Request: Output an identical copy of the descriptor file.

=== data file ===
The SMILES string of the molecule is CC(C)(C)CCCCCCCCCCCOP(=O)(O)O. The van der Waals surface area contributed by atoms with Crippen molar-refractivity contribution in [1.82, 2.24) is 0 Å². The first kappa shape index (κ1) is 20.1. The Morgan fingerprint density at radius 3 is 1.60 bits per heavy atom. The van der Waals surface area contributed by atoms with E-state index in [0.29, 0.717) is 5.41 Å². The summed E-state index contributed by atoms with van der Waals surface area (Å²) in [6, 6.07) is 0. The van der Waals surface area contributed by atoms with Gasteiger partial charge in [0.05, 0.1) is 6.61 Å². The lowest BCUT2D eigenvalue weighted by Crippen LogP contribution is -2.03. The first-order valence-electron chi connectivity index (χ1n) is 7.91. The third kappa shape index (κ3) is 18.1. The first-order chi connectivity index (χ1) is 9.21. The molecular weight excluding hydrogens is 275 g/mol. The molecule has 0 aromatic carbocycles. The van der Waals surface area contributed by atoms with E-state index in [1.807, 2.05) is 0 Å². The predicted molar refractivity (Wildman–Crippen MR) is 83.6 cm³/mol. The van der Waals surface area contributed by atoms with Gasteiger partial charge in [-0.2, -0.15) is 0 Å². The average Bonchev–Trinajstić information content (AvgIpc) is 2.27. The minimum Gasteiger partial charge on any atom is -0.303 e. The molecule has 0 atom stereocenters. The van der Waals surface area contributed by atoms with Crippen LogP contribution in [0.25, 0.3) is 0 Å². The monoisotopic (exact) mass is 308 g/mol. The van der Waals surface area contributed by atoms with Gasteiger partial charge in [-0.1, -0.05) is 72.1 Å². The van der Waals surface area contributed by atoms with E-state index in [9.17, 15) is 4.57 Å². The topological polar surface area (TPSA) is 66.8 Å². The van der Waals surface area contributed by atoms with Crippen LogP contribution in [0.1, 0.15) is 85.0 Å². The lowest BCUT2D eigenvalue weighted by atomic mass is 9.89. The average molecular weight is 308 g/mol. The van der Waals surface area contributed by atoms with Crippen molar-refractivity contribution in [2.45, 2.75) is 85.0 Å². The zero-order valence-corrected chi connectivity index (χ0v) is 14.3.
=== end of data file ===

The SMILES string of the molecule is CC(C)(C)CCCCCCCCCCCOP(=O)(O)O. The van der Waals surface area contributed by atoms with Crippen molar-refractivity contribution in [1.82, 2.24) is 0 Å². The first kappa shape index (κ1) is 20.1. The Morgan fingerprint density at radius 3 is 1.60 bits per heavy atom. The van der Waals surface area contributed by atoms with E-state index in [0.29, 0.717) is 5.41 Å². The summed E-state index contributed by atoms with van der Waals surface area (Å²) in [6, 6.07) is 0. The van der Waals surface area contributed by atoms with Gasteiger partial charge in [0.05, 0.1) is 6.61 Å². The lowest BCUT2D eigenvalue weighted by Crippen LogP contribution is -2.03. The first-order valence-electron chi connectivity index (χ1n) is 7.91. The third kappa shape index (κ3) is 18.1. The first-order chi connectivity index (χ1) is 9.21. The molecular weight excluding hydrogens is 275 g/mol. The molecule has 0 aromatic carbocycles. The van der Waals surface area contributed by atoms with E-state index in [1.807, 2.05) is 0 Å². The predicted molar refractivity (Wildman–Crippen MR) is 83.6 cm³/mol. The van der Waals surface area contributed by atoms with Gasteiger partial charge in [-0.2, -0.15) is 0 Å². The average Bonchev–Trinajstić information content (AvgIpc) is 2.27. The minimum Gasteiger partial charge on any atom is -0.303 e. The molecule has 0 atom stereocenters. The van der Waals surface area contributed by atoms with Crippen LogP contribution in [0.25, 0.3) is 0 Å². The monoisotopic (exact) mass is 308 g/mol. The van der Waals surface area contributed by atoms with Gasteiger partial charge in [-0.1, -0.05) is 72.1 Å². The van der Waals surface area contributed by atoms with E-state index in [9.17, 15) is 4.57 Å². The topological polar surface area (TPSA) is 66.8 Å². The van der Waals surface area contributed by atoms with Crippen LogP contribution in [0.1, 0.15) is 85.0 Å². The lowest BCUT2D eigenvalue weighted by atomic mass is 9.89. The average molecular weight is 308 g/mol. The van der Waals surface area contributed by atoms with Crippen molar-refractivity contribution in [2.45, 2.75) is 85.0 Å². The zero-order valence-corrected chi connectivity index (χ0v) is 14.3.